Saturday, August 05, 2006

A True Story

For the last 6 or 7 years the bulk of my environmental work has been in South Lebanon. I got to know the area pretty well and practically lived with its people on a day-to-day basis.

I was devastated to see them go through the atrocities committed against them. I decided that I will not sit idle and I will do whatever I can to be of help. One of the villages I worked at recently was completely devastated and its population fled to Saida. They had so little time to leave that most of them just left without packing anything.

I am constantly in touch with their municipality president and have been sending them stuff from Beirut to Saida via a very courageous truck driver who knows me only from my phone number. I keep calling him and telling him to go here and there and pick up stuff: sponge mattresses, baby diapers, food items, etc … and lo and behold he always manages to get them to Saida both to my amazement and that of the village municipality president. We have nicknamed him “Olmert Buster” and call him OB for short.

Yesterday, during my daily call to the prez he said they have about 25 babies less than one year old and they are in desperate need for specialty milk.

I call a friend of mine who works for a relief agency and state my need. He said that they are out of that kind of milk but points me to the only company left with stocks of that particular item.

I call them up and the following conversation ensues:

Me: Hello Ma’am, my name is xyz and I was told you have milk for babies less than one year old. Are you still carrying inventory?
Saleswoman: What’s your name again sir?
Me: xyz
Saleswoman: who are you associated with? [Inta ma3 meen?]
[I hesitate a bit and then say]
Me: Politically, I am with the National Democratic Party of Uruguay.
Financially, I am associated with the CAC-40, that’s the French Stock exchange and not some “caca – rente” as most people think.
Socially, I am a member of the Universal Organization for the Advancement of Brain Usage among People.
[I expected a laugh from the other end of the line, but nothing happened. I mean I know we are at war, but the bridges to our sense of humor have not been bombed yet]
Saleswoman: I am sorry sir we cannot sell to individuals only to organizations.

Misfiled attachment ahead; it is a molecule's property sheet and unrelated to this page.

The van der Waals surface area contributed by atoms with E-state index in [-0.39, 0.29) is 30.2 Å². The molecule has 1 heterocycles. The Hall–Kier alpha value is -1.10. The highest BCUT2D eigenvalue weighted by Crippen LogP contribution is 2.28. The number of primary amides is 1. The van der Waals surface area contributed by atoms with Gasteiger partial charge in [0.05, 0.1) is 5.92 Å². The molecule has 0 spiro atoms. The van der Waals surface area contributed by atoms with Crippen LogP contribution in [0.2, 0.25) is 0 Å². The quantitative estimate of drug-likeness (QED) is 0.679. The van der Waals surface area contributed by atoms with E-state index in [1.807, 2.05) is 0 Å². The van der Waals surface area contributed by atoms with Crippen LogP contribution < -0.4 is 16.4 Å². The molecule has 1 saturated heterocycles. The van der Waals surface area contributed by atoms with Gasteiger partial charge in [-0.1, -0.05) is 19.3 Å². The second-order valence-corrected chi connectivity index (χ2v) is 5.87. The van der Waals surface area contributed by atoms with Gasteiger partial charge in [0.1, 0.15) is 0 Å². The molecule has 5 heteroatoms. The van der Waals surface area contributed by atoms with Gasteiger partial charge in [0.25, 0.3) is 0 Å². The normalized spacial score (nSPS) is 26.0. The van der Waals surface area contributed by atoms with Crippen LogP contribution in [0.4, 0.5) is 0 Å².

Me: [insisting on getting a laugh out of her] Does the Organization for the Liberation of No-where-istan ring a bell to you?
Saleswoman: Just a second sir. [She gives the phone to another lady]
[I decide that these people are way over-stressed and that my jokes won’t do but Lexotanil (1) would – so I back off]
Saleswoman 2: Sir, we are forbidden by law to sell to individuals.
[I completely loose it but keep my voice down and firm]
Me: Ma’am a friend of mine is the municipality president of a devastated village they have 25 babies less than 1 year old who desperately need this milk. I don’t know what law you are talking about but at this point I am willing to accept full responsibility for breaking it. I need those 50 cans of milk even if after this whole mess is over I have to go to prison for them.
Give me your fax number and I will send you an acknowledgment that I bear the full repercussions of my actions.
Me: Sister, we are at war here and under siege, please think about it just a bit, this law should not apply in war time. It doesn’t make sense. What if it was you and your baby in that situation, how would you feel if you were told that we could not get you the milk because of some stupid law.
Saleswoman 2: [without hesitation] that will be $309 for 48 canisters.
Me: You got it. Thank you. Someone will come by, pay you and pick them up.
[I hang up]
I am seriously considering starting the Universal Organization for the Advancement of Brain Usage among People.

(1): Number one Tranquilizer on the Lebanese Market.

1 comment:

chicamadison said...

If you need funds for babies, please post how others can help...maybe if you have an account with paypal, others around the world can help.....just a thought....